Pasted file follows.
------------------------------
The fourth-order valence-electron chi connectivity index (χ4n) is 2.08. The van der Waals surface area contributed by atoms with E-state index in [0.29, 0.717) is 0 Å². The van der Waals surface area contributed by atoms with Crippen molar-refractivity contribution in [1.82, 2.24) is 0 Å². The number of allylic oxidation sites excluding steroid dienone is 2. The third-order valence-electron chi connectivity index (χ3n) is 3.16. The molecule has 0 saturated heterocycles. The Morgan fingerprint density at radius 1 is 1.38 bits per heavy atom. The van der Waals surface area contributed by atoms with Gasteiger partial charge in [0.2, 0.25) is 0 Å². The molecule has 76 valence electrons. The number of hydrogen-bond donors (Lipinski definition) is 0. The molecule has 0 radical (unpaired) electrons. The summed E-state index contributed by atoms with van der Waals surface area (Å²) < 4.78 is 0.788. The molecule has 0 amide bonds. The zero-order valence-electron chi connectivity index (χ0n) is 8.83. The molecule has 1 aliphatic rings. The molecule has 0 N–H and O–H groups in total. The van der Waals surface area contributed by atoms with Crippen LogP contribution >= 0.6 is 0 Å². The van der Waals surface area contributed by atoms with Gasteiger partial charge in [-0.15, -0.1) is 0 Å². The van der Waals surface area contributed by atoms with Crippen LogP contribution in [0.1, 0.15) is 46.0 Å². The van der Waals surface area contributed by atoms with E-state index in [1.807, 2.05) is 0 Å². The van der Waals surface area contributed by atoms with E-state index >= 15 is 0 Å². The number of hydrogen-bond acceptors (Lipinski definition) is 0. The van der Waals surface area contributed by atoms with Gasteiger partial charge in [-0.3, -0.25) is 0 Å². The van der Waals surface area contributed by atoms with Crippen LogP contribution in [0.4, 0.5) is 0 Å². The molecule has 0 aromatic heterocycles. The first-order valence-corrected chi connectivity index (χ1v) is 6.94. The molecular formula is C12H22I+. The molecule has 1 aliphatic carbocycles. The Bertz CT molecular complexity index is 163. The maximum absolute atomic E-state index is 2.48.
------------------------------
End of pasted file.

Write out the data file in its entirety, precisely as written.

The fourth-order valence-electron chi connectivity index (χ4n) is 2.08. The van der Waals surface area contributed by atoms with E-state index in [0.29, 0.717) is 0 Å². The van der Waals surface area contributed by atoms with Crippen molar-refractivity contribution in [1.82, 2.24) is 0 Å². The number of allylic oxidation sites excluding steroid dienone is 2. The third-order valence-electron chi connectivity index (χ3n) is 3.16. The molecule has 0 saturated heterocycles. The Morgan fingerprint density at radius 1 is 1.38 bits per heavy atom. The van der Waals surface area contributed by atoms with Gasteiger partial charge in [0.2, 0.25) is 0 Å². The molecule has 76 valence electrons. The number of hydrogen-bond donors (Lipinski definition) is 0. The molecule has 0 radical (unpaired) electrons. The summed E-state index contributed by atoms with van der Waals surface area (Å²) < 4.78 is 0.788. The molecule has 0 amide bonds. The zero-order valence-electron chi connectivity index (χ0n) is 8.83. The molecule has 1 aliphatic rings. The molecule has 0 N–H and O–H groups in total. The van der Waals surface area contributed by atoms with Crippen LogP contribution >= 0.6 is 0 Å². The van der Waals surface area contributed by atoms with Gasteiger partial charge in [-0.15, -0.1) is 0 Å². The van der Waals surface area contributed by atoms with Crippen LogP contribution in [0.1, 0.15) is 46.0 Å². The van der Waals surface area contributed by atoms with E-state index in [1.807, 2.05) is 0 Å². The van der Waals surface area contributed by atoms with E-state index >= 15 is 0 Å². The number of hydrogen-bond acceptors (Lipinski definition) is 0. The van der Waals surface area contributed by atoms with Gasteiger partial charge in [-0.3, -0.25) is 0 Å². The van der Waals surface area contributed by atoms with Crippen LogP contribution in [0.4, 0.5) is 0 Å². The molecule has 0 aromatic heterocycles. The first-order valence-corrected chi connectivity index (χ1v) is 6.94. The molecular formula is C12H22I+. The molecule has 1 aliphatic carbocycles. The Bertz CT molecular complexity index is 163. The maximum absolute atomic E-state index is 2.48.